A typical slip and fall event during normal ambulation occurs when the heel of the forward/swing leg contacts the floor and the foot slides forward against the floor surface due to an inadequate level of available friction. As the leading foot moves forward, the body’s center of mass (i.e. torso) moves in a rearward direction towards its boundary of stability. If balance recovery strategies, including reflexive arm responses and the placement of the non-sliding foot behind the slipping foot, are not successful, a rearward fall will occur.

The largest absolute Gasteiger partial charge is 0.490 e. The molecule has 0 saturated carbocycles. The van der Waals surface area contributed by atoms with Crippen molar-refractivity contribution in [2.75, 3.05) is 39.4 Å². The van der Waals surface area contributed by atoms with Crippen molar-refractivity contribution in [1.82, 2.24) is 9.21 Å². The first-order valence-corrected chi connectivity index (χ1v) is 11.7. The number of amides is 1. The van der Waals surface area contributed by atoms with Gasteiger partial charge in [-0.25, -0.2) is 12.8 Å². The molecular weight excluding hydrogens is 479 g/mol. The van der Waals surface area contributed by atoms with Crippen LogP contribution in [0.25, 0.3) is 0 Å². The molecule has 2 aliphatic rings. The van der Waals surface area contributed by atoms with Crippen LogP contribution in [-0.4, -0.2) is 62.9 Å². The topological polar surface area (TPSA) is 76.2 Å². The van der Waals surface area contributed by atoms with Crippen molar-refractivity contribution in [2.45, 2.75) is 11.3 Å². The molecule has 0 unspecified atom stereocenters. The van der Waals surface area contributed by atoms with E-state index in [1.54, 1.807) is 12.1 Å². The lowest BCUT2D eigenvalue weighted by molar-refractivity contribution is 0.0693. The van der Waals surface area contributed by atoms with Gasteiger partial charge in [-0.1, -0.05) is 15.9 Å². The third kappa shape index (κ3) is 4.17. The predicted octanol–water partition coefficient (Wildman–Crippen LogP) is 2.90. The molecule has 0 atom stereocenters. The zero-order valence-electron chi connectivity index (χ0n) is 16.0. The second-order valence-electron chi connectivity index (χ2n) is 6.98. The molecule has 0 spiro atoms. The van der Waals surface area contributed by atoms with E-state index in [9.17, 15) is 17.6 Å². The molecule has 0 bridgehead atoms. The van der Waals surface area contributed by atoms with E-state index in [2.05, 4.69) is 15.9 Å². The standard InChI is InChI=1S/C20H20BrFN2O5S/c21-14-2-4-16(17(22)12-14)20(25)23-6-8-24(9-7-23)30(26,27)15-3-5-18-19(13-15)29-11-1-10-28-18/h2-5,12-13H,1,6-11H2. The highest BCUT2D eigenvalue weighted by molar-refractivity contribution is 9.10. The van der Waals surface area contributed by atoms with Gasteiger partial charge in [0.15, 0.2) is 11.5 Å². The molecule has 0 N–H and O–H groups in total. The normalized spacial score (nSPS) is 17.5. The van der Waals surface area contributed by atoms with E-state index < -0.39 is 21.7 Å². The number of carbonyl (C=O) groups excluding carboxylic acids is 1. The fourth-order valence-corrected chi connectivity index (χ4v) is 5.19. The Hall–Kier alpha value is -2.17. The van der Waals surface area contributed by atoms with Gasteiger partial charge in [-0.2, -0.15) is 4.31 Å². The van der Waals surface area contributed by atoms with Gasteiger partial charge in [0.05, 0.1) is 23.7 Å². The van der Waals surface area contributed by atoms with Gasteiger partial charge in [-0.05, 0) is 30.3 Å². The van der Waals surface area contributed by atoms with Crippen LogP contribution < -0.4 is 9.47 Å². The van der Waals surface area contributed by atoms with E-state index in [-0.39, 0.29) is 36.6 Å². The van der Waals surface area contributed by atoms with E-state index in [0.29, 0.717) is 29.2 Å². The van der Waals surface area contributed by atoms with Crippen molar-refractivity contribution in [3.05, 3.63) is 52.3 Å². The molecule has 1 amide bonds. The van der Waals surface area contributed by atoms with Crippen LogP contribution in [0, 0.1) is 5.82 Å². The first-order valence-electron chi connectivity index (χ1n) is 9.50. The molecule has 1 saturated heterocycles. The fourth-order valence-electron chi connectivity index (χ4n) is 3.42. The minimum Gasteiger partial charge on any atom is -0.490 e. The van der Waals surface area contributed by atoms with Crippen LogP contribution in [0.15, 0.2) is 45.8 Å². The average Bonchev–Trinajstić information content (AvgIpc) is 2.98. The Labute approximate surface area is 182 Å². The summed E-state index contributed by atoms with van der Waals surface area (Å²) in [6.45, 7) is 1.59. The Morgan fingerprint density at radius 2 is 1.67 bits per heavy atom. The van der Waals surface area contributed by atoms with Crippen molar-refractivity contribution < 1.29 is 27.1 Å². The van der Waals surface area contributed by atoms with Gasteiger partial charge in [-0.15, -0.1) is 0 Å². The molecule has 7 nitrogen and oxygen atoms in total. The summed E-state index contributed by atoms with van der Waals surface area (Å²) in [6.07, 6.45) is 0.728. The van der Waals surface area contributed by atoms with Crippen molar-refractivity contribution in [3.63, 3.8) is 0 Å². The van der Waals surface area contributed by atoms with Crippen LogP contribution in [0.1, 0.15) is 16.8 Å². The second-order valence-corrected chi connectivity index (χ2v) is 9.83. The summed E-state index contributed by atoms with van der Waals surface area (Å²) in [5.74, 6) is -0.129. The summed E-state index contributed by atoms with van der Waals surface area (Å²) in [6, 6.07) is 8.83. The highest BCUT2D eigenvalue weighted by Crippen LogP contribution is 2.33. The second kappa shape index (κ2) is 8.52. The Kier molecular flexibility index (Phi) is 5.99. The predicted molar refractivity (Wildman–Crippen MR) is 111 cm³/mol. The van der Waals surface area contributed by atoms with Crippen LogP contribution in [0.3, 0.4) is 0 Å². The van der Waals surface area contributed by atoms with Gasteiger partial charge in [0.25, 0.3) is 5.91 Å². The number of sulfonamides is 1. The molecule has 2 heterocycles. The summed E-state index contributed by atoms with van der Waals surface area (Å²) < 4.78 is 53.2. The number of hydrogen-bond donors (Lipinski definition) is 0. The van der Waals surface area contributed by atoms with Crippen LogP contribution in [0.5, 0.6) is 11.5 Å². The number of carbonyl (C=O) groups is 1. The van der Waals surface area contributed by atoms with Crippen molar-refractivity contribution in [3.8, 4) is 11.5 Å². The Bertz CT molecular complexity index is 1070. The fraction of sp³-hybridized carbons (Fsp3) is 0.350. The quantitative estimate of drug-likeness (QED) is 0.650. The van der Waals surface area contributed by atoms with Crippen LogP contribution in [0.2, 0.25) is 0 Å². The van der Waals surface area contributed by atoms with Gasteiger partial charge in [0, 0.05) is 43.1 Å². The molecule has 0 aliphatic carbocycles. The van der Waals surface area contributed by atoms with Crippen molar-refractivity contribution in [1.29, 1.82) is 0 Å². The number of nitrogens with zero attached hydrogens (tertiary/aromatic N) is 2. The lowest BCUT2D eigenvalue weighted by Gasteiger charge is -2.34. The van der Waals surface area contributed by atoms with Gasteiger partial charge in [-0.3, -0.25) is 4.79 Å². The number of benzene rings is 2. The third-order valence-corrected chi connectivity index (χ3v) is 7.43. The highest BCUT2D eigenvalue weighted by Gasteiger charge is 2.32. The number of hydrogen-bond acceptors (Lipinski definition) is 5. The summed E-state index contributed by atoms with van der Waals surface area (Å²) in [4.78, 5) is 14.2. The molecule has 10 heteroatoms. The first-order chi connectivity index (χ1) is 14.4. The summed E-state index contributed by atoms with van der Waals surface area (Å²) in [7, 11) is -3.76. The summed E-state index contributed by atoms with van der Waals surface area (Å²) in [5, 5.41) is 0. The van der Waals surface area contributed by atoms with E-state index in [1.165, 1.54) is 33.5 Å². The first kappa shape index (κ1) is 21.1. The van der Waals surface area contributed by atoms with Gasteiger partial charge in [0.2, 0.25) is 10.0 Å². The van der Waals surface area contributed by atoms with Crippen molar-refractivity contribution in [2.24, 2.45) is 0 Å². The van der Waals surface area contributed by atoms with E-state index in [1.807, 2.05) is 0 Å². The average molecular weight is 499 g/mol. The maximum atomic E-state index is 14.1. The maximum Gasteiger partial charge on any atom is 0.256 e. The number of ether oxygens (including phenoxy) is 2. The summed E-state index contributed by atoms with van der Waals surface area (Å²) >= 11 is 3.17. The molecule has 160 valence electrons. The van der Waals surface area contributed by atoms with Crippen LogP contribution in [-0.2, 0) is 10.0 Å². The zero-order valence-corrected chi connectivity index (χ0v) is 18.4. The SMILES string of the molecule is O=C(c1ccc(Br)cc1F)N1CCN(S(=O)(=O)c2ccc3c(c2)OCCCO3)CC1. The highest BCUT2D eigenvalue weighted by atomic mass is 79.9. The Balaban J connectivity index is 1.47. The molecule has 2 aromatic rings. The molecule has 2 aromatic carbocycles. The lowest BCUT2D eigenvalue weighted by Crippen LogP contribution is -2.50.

Normal ambulation entails that the foot entering swing phase be lifted off the ground and progressed forward as part of the human gait cycle. A tripping mechanism occurs when the foot, during swing phase, interacts with an obstacle or some structure of the surface that protrudes above the walking surface. The obstacle must not only have sufficient dimensional attributes to cause a perturbation during ambulation and be within the expected path of pedestrian traffic, but it must be inherently unexpected. A trip and fall occurs when the body’s lower extremities’ forward progress is impeded, causing the body’s center of mass to unexpectedly move forward beyond its base of support to an extent that it compromises the body’s dynamic equilibrium. If balance recovery strategies are not successful, including reflexive arm responses and the repositioning of the stance leg such that the new location is ahead of the tripped foot, a forward fall will occur.